Ankle sprains are some of the most common sports injuries, often recurring again and again. In most cases the ankle is rolled outwards, resulting in damage to the lateral ligaments on the outside of the ankle. This is known as an inversion ankle sprain. A sprained ankle can be troublesome and cause long-term problems if not treated correctly . Other complications or injuries may occur at the time of a sprained ankle and not be noticed until much later. We explain ankle sprain symptoms to help you determine the extent of your injury, as well as information on treatment, exercises and tips on preventing ankle sprains.

Sprained ankle symptoms
Ankle sprain symptoms may vary from being very mild to severe. With a mild sprain the athlete will likely be able to continue with training or competition. A very severe injury will result in hospital treatment and take longer to heal than a broken ankle. An ankle sprain will usually occur from a sudden trauma, twisting or turning over of the ankle. Pain will be felt in the ankle joint itself although pain will specifically be felt on the outside of the ankle when pressing in on the damaged ligaments. Swelling or bruising may be present but not always in the more mild cases.
Ankle sprains are graded 1,2 or 3 depending on severity and a professional therapist will carry out a full diagnosis and ankle sprain assessment which will include range of motion tests and resisted movement tests to determine the structures injured and extent of the damage.
Ankle sprain recovery time will depend on how bad the injury is. Sprained ankles, as with all ligaments sprains, are diagnosed as grades 1, 2 or 3 depending on their severity:


Grade 1 ankle sprain symptoms
There will be only mild pain with little or no instability. Some joint stiffness or difficulty walking or running but the athlete may be able to play on. Some stretching or perhaps minor tearing of the lateral ankle ligaments may have happened resulting in mild swelling around the bone on the outside of the ankle.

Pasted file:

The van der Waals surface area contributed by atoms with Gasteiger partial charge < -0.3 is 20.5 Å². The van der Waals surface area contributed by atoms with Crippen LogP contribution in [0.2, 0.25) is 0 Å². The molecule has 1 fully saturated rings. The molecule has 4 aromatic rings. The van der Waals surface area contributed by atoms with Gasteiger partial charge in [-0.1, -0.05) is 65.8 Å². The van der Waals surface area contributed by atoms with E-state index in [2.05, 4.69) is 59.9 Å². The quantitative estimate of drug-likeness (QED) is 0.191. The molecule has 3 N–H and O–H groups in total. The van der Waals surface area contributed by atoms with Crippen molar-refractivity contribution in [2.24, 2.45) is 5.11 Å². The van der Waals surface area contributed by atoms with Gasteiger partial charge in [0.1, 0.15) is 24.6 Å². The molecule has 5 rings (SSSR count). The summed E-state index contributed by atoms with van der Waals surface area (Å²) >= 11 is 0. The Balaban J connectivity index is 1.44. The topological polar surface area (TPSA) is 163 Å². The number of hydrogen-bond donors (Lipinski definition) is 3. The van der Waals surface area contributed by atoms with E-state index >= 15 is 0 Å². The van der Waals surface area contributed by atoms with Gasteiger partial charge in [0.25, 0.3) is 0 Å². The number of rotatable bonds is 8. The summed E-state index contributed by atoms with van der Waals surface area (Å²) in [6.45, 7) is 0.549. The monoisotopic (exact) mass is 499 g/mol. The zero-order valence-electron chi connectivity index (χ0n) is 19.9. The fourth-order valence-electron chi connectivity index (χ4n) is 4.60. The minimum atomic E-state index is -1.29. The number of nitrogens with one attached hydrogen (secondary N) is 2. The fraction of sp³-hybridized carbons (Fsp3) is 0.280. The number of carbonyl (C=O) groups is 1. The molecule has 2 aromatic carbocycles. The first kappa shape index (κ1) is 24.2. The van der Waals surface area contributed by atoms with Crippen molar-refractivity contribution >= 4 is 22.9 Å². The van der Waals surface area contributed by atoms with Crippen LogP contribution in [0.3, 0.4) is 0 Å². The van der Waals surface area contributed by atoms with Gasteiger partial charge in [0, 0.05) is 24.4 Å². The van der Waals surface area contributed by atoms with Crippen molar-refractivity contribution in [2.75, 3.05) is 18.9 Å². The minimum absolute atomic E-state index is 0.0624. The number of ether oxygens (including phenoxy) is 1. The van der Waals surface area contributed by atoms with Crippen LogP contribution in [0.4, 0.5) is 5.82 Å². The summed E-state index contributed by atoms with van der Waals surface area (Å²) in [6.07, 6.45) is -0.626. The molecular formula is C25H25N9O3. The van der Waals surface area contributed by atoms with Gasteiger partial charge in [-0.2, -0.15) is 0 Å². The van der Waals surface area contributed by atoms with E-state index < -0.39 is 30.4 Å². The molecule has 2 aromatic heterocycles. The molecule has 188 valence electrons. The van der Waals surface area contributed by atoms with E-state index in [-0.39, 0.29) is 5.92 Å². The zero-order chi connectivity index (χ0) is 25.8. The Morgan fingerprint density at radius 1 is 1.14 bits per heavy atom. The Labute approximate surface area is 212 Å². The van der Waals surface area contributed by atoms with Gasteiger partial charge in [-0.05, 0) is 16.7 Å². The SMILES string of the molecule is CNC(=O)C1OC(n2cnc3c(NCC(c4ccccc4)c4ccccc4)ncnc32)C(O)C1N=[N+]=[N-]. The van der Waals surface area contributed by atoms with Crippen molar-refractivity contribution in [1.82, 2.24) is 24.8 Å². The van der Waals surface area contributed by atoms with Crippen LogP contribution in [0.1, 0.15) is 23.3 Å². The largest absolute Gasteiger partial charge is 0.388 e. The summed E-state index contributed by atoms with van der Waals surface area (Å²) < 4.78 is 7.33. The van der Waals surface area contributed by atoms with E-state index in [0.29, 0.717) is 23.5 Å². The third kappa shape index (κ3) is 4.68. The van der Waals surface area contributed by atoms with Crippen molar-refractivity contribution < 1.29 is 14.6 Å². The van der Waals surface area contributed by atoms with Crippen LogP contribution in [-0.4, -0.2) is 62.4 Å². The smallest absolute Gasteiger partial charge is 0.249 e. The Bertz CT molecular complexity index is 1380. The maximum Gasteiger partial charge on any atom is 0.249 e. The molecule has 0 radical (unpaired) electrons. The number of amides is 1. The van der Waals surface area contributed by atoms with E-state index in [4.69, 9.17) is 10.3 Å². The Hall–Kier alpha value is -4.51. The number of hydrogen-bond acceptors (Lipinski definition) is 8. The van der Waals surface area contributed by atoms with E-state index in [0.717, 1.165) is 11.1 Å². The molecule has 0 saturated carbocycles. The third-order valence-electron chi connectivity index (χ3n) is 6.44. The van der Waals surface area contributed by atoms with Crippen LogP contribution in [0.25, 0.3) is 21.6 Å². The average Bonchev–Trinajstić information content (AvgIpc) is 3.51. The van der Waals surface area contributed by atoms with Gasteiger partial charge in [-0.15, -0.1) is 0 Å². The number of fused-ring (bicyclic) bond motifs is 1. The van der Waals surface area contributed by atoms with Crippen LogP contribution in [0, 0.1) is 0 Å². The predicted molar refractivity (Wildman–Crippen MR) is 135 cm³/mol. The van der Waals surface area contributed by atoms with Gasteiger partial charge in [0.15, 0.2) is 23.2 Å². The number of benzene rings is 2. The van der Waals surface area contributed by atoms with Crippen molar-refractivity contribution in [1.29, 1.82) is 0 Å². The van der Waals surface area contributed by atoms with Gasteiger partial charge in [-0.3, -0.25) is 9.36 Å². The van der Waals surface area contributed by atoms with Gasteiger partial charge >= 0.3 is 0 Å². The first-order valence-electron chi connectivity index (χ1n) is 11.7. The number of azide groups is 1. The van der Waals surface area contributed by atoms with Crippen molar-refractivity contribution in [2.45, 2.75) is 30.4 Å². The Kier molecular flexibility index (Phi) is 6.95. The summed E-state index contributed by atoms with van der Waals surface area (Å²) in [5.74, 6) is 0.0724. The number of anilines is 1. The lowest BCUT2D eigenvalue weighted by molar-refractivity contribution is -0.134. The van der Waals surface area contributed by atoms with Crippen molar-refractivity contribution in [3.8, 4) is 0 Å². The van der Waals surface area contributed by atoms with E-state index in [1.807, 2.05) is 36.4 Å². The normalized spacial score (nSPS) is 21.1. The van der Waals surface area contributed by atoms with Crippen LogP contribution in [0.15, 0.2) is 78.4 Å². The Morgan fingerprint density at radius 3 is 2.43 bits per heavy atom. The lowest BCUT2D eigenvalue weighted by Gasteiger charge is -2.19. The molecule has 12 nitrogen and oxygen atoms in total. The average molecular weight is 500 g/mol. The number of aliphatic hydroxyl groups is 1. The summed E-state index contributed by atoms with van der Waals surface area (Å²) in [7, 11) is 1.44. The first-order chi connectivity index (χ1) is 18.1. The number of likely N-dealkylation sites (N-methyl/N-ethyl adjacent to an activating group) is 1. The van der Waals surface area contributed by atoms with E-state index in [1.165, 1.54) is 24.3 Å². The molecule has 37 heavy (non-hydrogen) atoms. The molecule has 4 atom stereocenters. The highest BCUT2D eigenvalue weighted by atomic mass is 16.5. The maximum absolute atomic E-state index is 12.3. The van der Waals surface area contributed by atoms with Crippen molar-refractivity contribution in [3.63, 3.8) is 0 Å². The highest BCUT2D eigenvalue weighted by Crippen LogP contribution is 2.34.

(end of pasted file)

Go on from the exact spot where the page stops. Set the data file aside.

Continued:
Grade 2 sprained ankle symptoms
Moderate to severe pain and difficulty walking. The athlete is unlikely to be able to play on and will limp.
Minor bruising may be evident along with swelling and stiffness in the ankle joint.

There is likely to be some instability of the joint resulting from moderate tearing of some of the ligament fibers.

Grade 3 sprain ankle sprain symptoms
This usually results in a total or almost complete rupture of a ligament. Severe pain will be felt initially but later by no pain. The athlete will experience gross instability of the joint. Severe swelling will be seen with extensive bruising.
The most common is an inversion sprain or lateral ligament sprain where the ankle turns over so the sole of the foot faces inwards, damaging the ligaments and other soft tissues on the outside of the ankle. An eversion ankle sprain is rare but can occur particularly with a fracture. This happens when the ankle rolls the other way, so the sole of the foot faces outwards, damaging the ligaments on the inside of the ankle. The most common damage sustained in a sprained ankle is to the anterior talofibular ligament. This ligament, as the name suggests, connects the talus (ankle bone) with the fibula (smaller of the two bones in the lower leg). If the sprain is severe there might also be damage to the calcaneofibular ligament which connects the heel bone to the fibula further back towards the heel. This ligament only becomes injured in more severe injuries due to its increased strength and laxity whilst the toes are pointed (a common position for ankle sprains)